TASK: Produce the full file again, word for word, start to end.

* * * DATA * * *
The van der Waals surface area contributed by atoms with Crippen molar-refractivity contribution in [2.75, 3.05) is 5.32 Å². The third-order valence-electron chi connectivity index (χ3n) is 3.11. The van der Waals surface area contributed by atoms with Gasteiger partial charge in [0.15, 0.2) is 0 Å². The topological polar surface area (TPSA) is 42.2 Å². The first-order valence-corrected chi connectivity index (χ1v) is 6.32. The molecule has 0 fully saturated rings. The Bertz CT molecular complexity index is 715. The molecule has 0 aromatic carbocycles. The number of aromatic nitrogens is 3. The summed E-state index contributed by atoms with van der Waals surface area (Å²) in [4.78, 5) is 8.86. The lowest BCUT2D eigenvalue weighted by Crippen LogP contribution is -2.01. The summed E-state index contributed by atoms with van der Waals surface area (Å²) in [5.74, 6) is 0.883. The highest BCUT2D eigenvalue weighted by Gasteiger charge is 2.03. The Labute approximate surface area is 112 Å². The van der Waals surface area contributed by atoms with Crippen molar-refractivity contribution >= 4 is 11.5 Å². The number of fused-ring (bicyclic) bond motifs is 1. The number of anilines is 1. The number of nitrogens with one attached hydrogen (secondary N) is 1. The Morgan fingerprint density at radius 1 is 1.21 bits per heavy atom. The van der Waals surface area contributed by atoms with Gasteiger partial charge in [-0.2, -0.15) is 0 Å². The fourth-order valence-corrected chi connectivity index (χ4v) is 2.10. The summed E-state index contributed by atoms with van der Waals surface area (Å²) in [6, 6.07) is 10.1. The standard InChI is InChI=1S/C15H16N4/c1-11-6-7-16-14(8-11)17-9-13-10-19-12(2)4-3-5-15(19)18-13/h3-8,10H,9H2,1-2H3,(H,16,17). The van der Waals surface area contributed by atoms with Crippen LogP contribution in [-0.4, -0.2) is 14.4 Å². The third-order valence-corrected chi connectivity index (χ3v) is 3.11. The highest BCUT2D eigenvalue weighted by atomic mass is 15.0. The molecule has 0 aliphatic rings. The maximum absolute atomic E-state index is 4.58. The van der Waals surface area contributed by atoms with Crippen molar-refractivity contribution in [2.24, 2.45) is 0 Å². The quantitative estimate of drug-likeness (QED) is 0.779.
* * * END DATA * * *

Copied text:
The van der Waals surface area contributed by atoms with Crippen molar-refractivity contribution in [2.75, 3.05) is 5.32 Å². The third-order valence-electron chi connectivity index (χ3n) is 3.11. The van der Waals surface area contributed by atoms with Gasteiger partial charge in [0.15, 0.2) is 0 Å². The topological polar surface area (TPSA) is 42.2 Å². The first-order valence-corrected chi connectivity index (χ1v) is 6.32. The molecule has 0 fully saturated rings. The Bertz CT molecular complexity index is 715. The molecule has 0 aromatic carbocycles. The number of aromatic nitrogens is 3. The summed E-state index contributed by atoms with van der Waals surface area (Å²) in [4.78, 5) is 8.86. The lowest BCUT2D eigenvalue weighted by Crippen LogP contribution is -2.01. The summed E-state index contributed by atoms with van der Waals surface area (Å²) in [5.74, 6) is 0.883. The highest BCUT2D eigenvalue weighted by Gasteiger charge is 2.03. The Labute approximate surface area is 112 Å². The van der Waals surface area contributed by atoms with Crippen molar-refractivity contribution >= 4 is 11.5 Å². The number of fused-ring (bicyclic) bond motifs is 1. The number of anilines is 1. The number of nitrogens with one attached hydrogen (secondary N) is 1. The Morgan fingerprint density at radius 1 is 1.21 bits per heavy atom. The van der Waals surface area contributed by atoms with Gasteiger partial charge in [-0.2, -0.15) is 0 Å². The fourth-order valence-corrected chi connectivity index (χ4v) is 2.10. The summed E-state index contributed by atoms with van der Waals surface area (Å²) in [6, 6.07) is 10.1. The standard InChI is InChI=1S/C15H16N4/c1-11-6-7-16-14(8-11)17-9-13-10-19-12(2)4-3-5-15(19)18-13/h3-8,10H,9H2,1-2H3,(H,16,17). The van der Waals surface area contributed by atoms with Crippen LogP contribution in [-0.4, -0.2) is 14.4 Å². The third-order valence-corrected chi connectivity index (χ3v) is 3.11. The highest BCUT2D eigenvalue weighted by atomic mass is 15.0. The molecule has 0 aliphatic rings. The maximum absolute atomic E-state index is 4.58. The van der Waals surface area contributed by atoms with Crippen molar-refractivity contribution in [2.24, 2.45) is 0 Å². The quantitative estimate of drug-likeness (QED) is 0.779.